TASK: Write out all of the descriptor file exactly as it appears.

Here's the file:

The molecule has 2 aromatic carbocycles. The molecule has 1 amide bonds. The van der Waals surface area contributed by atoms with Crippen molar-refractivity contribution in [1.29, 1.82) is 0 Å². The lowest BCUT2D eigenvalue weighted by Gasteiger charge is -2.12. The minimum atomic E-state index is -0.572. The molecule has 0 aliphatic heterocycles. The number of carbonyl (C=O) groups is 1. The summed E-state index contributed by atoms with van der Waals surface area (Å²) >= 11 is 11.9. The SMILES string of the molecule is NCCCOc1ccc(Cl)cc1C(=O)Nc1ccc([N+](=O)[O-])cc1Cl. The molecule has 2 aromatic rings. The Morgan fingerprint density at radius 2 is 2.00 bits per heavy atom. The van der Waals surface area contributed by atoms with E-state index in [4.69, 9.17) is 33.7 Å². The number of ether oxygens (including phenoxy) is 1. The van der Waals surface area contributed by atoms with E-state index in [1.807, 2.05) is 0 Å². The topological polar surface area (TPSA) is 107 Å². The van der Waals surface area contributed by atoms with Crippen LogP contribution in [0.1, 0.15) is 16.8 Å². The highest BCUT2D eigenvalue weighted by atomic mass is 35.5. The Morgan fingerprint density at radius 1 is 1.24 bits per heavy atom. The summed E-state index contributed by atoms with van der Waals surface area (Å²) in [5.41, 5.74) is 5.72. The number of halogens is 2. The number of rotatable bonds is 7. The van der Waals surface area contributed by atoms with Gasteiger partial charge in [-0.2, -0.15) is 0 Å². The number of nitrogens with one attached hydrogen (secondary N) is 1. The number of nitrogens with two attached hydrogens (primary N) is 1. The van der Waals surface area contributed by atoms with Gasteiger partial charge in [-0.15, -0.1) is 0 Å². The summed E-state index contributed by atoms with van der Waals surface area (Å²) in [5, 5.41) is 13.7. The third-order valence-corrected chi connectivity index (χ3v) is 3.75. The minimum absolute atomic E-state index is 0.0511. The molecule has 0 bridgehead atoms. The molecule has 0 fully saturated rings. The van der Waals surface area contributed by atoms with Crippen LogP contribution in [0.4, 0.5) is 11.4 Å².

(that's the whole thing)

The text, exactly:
The molecule has 2 aromatic carbocycles. The molecule has 1 amide bonds. The van der Waals surface area contributed by atoms with Crippen molar-refractivity contribution in [1.29, 1.82) is 0 Å². The lowest BCUT2D eigenvalue weighted by Gasteiger charge is -2.12. The minimum atomic E-state index is -0.572. The molecule has 0 aliphatic heterocycles. The number of carbonyl (C=O) groups is 1. The summed E-state index contributed by atoms with van der Waals surface area (Å²) >= 11 is 11.9. The SMILES string of the molecule is NCCCOc1ccc(Cl)cc1C(=O)Nc1ccc([N+](=O)[O-])cc1Cl. The molecule has 2 aromatic rings. The Morgan fingerprint density at radius 2 is 2.00 bits per heavy atom. The van der Waals surface area contributed by atoms with E-state index in [4.69, 9.17) is 33.7 Å². The number of ether oxygens (including phenoxy) is 1. The van der Waals surface area contributed by atoms with E-state index in [1.807, 2.05) is 0 Å². The topological polar surface area (TPSA) is 107 Å². The van der Waals surface area contributed by atoms with Crippen LogP contribution in [0.1, 0.15) is 16.8 Å². The highest BCUT2D eigenvalue weighted by atomic mass is 35.5. The Morgan fingerprint density at radius 1 is 1.24 bits per heavy atom. The summed E-state index contributed by atoms with van der Waals surface area (Å²) in [5.41, 5.74) is 5.72. The number of halogens is 2. The number of rotatable bonds is 7. The van der Waals surface area contributed by atoms with Gasteiger partial charge in [-0.2, -0.15) is 0 Å². The number of nitrogens with one attached hydrogen (secondary N) is 1. The number of nitrogens with two attached hydrogens (primary N) is 1. The van der Waals surface area contributed by atoms with Gasteiger partial charge in [-0.15, -0.1) is 0 Å². The summed E-state index contributed by atoms with van der Waals surface area (Å²) in [5, 5.41) is 13.7. The third-order valence-corrected chi connectivity index (χ3v) is 3.75. The minimum absolute atomic E-state index is 0.0511. The molecule has 0 bridgehead atoms. The molecule has 0 fully saturated rings. The van der Waals surface area contributed by atoms with Crippen LogP contribution in [0.4, 0.5) is 11.4 Å².